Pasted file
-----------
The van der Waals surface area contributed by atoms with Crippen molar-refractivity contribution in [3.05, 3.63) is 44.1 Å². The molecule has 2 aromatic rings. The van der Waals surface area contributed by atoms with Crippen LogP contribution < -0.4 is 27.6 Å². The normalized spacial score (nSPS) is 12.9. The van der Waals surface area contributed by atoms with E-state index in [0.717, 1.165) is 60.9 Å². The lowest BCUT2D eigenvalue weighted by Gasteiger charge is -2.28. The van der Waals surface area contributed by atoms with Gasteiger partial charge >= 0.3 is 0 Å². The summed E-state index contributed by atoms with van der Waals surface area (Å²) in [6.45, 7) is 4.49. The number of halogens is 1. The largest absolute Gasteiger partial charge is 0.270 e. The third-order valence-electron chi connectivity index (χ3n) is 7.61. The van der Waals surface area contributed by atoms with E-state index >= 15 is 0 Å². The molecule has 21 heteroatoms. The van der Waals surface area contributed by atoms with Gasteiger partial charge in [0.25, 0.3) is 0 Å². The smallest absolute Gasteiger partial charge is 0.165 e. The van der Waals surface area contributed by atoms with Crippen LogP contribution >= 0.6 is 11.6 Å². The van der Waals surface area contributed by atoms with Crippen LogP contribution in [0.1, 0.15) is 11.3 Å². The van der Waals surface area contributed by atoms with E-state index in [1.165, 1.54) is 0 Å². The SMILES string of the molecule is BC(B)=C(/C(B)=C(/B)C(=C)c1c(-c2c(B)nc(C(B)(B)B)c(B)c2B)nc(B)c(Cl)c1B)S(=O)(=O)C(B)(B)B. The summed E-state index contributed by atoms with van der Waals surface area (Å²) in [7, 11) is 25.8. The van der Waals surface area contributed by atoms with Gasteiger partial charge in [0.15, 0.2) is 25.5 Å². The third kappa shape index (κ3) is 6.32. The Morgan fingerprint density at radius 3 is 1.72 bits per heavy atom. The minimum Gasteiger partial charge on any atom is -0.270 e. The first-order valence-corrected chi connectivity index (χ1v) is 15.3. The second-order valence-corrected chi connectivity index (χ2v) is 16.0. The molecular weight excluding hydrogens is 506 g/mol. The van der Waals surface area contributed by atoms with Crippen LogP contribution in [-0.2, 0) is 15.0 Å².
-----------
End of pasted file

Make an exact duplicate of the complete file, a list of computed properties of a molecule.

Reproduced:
The van der Waals surface area contributed by atoms with Crippen molar-refractivity contribution in [3.05, 3.63) is 44.1 Å². The molecule has 2 aromatic rings. The van der Waals surface area contributed by atoms with Crippen LogP contribution < -0.4 is 27.6 Å². The normalized spacial score (nSPS) is 12.9. The van der Waals surface area contributed by atoms with E-state index in [0.717, 1.165) is 60.9 Å². The lowest BCUT2D eigenvalue weighted by Gasteiger charge is -2.28. The van der Waals surface area contributed by atoms with Gasteiger partial charge >= 0.3 is 0 Å². The summed E-state index contributed by atoms with van der Waals surface area (Å²) in [6.45, 7) is 4.49. The number of halogens is 1. The largest absolute Gasteiger partial charge is 0.270 e. The third-order valence-electron chi connectivity index (χ3n) is 7.61. The van der Waals surface area contributed by atoms with E-state index >= 15 is 0 Å². The molecule has 21 heteroatoms. The van der Waals surface area contributed by atoms with Gasteiger partial charge in [0.25, 0.3) is 0 Å². The smallest absolute Gasteiger partial charge is 0.165 e. The van der Waals surface area contributed by atoms with Crippen LogP contribution >= 0.6 is 11.6 Å². The van der Waals surface area contributed by atoms with Crippen LogP contribution in [0.1, 0.15) is 11.3 Å². The van der Waals surface area contributed by atoms with E-state index in [1.165, 1.54) is 0 Å². The SMILES string of the molecule is BC(B)=C(/C(B)=C(/B)C(=C)c1c(-c2c(B)nc(C(B)(B)B)c(B)c2B)nc(B)c(Cl)c1B)S(=O)(=O)C(B)(B)B. The summed E-state index contributed by atoms with van der Waals surface area (Å²) in [7, 11) is 25.8. The van der Waals surface area contributed by atoms with Gasteiger partial charge in [0.15, 0.2) is 25.5 Å². The third kappa shape index (κ3) is 6.32. The Morgan fingerprint density at radius 3 is 1.72 bits per heavy atom. The minimum Gasteiger partial charge on any atom is -0.270 e. The first-order valence-corrected chi connectivity index (χ1v) is 15.3. The second-order valence-corrected chi connectivity index (χ2v) is 16.0. The molecular weight excluding hydrogens is 506 g/mol. The van der Waals surface area contributed by atoms with Crippen LogP contribution in [-0.2, 0) is 15.0 Å².